Strengthening Constitutional Self-Government

No Left Turns

Assimilation and citizenship

Last Fall I gave a talk at the Heritage Foundation on the Fiftieth Anniversary of the Hungarian Revolution and it is now published. They have put it out under a "First Principles Series" and some of the other essays might interest you. My piece, alas, is a variation on a theme with which you are all too familiar. Sorry.

And yet, perhaps I shouldn’t be so surprised that the simple (although, I hope not simple-minded) themes of citizenship and assimilation of immigrants continues to press, Note this Washington Post article in which the deep question is posed: Should the U.S. Government encourage assimilation? The question is not, of course, whether the Feds should spend money on programs that encourages or teaches immigrants to become Americans. That is missing the point. Please note that in the WaPo article almost all the immigrants quoted make perfect sense (e.g.: Americans "want all the people -- black, yellow, green, Chinese," Zemikel (from Eretria) said. "In other countries, they don’t want them, like, equal.").

Discussions - 13 Comments

The link to the Washington Post is missing. I'd like to see how they posed the question.

Steve: Sorry. Fixed it.

A moving and powerful essay, Professor Schramm.

Sometimes two stories are told about the earliest free settlers: some came because they were called to the New World primarily to pursue religious opportunities (as was the case for some people in New England), others came for economic opportunites (land, etc: both NE and Virginia). Loosely, we can say that the first implies positive efforts to make sure people belong; the second supposes the problem is self-correcting.

Another axis, so to speak, for the debate is citizenship and federalism: if citizenship is, according to the 14th Amendment, national, then the national government should play a positive role. Enforcing all the provisions of the 14th Amendment is, then, about citizenship. I would say, in addition, getting control of the borders is a national or federal role, as is enforcing existing law and doing something reasonable about illegals (I leave that issue aside, since I have nothing new to say). Above all, do no harm.

My utterly conventional conception of the country does not require a single culture of origin, but does envision a unique common culture made up many cultures. Yes, English; yes, knowledge and skills appropriate to and required by self-government.

I suppose it is only fair to link to this, the Boston Globe's latest report on Putnam's article, which I still have not read.

Steve, I think that book by Putnam has been discussed here before, at least within a thread or two. Given Americans inclination to move around, I wonder that anyone experiences community in any sense at all in a geographic sense. I have been thinking about this, too, because when in the Ashland area last month I was staying with a widow in a little town south of there. This place looks about as "heartland America" as any place could. My friend rents from the owner of the local funeral parlor. He has lived in that town all his life and his complaint was that the community was unrecognizable to him. He used to know everyone in town, but now most of the houses were rental properties and those folks were transient. It was still his town, and he owned a good piece of it, but he had little sense of community within it.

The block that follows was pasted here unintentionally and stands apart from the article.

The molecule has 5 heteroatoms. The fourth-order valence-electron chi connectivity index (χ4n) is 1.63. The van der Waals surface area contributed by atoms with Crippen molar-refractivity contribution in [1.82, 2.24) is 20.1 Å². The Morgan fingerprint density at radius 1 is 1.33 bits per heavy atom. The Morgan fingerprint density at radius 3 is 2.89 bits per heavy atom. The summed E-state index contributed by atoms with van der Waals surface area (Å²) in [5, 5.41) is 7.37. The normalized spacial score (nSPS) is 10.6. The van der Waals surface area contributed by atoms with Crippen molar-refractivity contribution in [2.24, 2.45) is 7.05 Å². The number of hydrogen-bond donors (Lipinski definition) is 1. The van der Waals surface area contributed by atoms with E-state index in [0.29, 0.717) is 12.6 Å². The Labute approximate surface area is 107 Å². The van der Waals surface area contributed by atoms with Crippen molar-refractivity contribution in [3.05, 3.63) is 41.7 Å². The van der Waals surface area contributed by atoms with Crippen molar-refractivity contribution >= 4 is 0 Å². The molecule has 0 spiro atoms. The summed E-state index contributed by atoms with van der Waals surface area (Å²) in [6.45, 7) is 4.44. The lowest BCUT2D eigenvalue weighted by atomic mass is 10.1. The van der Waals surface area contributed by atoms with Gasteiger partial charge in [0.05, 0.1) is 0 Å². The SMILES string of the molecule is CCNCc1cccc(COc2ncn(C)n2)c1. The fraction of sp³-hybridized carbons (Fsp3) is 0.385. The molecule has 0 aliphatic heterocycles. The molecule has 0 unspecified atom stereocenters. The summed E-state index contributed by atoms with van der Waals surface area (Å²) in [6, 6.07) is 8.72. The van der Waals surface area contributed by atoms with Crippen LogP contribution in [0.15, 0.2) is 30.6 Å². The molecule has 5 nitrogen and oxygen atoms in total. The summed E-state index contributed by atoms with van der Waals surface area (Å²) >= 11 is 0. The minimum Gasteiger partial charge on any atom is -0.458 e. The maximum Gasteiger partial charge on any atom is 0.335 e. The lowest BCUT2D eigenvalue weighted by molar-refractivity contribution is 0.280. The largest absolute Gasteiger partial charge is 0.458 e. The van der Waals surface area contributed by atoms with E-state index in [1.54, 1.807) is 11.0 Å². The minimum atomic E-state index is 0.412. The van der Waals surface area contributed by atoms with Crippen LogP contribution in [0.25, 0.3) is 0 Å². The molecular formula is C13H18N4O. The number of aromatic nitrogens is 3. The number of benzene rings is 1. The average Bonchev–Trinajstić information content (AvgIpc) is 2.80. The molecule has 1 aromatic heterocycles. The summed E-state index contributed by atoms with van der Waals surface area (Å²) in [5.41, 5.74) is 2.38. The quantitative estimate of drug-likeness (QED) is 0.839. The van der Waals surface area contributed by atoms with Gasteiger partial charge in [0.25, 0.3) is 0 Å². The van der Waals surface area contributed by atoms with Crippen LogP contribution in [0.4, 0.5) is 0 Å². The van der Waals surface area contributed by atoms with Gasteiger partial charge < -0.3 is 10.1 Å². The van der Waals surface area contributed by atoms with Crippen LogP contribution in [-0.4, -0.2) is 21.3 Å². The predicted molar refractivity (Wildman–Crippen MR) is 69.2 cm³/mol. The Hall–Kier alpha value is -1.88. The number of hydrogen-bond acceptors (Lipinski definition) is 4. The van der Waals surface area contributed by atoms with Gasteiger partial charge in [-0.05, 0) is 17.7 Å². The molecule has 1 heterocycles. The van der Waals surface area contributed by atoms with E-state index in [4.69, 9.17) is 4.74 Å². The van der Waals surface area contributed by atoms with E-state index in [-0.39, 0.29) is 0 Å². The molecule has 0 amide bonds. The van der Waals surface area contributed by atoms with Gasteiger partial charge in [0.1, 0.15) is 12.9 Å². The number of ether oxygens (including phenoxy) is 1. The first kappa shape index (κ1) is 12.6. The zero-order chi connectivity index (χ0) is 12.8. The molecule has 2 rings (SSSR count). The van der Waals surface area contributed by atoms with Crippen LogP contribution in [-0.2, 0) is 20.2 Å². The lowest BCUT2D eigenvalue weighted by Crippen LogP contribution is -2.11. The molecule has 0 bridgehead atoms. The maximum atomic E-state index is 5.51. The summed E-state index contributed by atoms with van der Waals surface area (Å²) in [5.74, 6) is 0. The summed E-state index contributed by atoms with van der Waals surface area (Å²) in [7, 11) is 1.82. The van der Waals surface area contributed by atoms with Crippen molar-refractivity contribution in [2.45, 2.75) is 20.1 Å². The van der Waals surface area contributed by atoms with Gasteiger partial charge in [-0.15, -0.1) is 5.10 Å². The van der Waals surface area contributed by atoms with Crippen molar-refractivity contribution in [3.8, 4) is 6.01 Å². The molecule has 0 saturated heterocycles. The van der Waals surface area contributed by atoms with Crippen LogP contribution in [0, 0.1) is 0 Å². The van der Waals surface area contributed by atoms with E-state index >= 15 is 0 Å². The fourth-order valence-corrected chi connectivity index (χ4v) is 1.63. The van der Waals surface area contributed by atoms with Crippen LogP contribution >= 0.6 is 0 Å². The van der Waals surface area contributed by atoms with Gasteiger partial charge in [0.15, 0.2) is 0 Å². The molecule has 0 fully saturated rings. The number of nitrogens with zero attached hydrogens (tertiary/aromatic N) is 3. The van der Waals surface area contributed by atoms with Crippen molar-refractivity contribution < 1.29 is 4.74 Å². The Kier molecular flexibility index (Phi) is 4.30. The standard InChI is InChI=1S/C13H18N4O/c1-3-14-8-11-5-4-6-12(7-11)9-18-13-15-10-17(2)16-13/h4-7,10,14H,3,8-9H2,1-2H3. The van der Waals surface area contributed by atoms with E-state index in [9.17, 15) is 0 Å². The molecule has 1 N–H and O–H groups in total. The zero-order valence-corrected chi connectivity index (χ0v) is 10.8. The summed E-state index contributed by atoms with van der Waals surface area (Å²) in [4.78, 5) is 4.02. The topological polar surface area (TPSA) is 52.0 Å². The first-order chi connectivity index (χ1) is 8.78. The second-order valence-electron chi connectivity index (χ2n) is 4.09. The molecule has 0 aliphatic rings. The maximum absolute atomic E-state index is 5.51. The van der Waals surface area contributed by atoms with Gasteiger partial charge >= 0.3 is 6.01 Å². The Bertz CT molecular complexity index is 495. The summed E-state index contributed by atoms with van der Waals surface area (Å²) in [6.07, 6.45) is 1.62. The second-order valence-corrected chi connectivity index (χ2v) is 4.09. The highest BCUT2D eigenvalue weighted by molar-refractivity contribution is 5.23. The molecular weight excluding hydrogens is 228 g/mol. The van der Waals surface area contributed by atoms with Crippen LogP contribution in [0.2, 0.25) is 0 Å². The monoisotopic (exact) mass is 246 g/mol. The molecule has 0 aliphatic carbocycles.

I mention that to suggest that the issue of loss of community is not an immigrant problem alone. I would also suggest that this problem of disappearing community will make the assimilation of immigrants very difficult. We might need the otherwise pointless and undesirable government programs as the alternative seems to be missing. In that WaPo article, John Fonte was quoted. In a podcast last year he asked (I paraphrase from memory) if we intend to be a nation or a marketplace. If Steve is correct in his two stories about early settlers, then we have been wrestling with this problem since the beginning. If we are a nation or a country, we want and need immigrants to assimilate. Otherwise prior nationality and common language become the means of community and we might as well fully celebrate diversity as that is about all we will have.


There was an argument last week in another thread about what it means to be a citizen and whether or not poll testing would promote better citizenship. Give me neighbors who love American ideals. I don't care what they look like or even how well they speak the language. If they understand the language of self-government, and a few other idealistic American things, they are just fine with me.

I certainly agree that immigrants ought to learn and love the American tradition and idea of self-government.

But equally (if not more) important is the American tradition and idea of limited government. There is (or ought to be) a difference between state and society, with society (associations, families, and individuals) responsible for giving "care," in the body and soul senses. And society ought to be jealous of any attempt by government to assume such responsibility (and power).

The basics of self-government, like voting, are easy enough -- especially when Democrats are eager to herd immigrants to the polls. Not to minimize the artful brilliance of the Constitution, but I think that it's policy beliefs--for whom and for what to vote--that affect the country most and that urgently need teaching. Since the New Deal, most members of our elected national legislature have been quite happy to gratify voters by enacting, and then managing, big government.

Our course, native citizens need a civic education too -- some of them even more than new citizens.

"Understanding the language of self-government and a few other idealistic American things" is a bare minimum. It isn't enough for community, and man needs community. America is not exempt from human nature. If America is to remain recognizable and homelike, not merely an economic arena with a few abstract political rules, Putnam's hard truths must be pondered seriously and without preconditions. To quote Whittaker Chambers: "Whether we like what we see is not in point. To see is in point."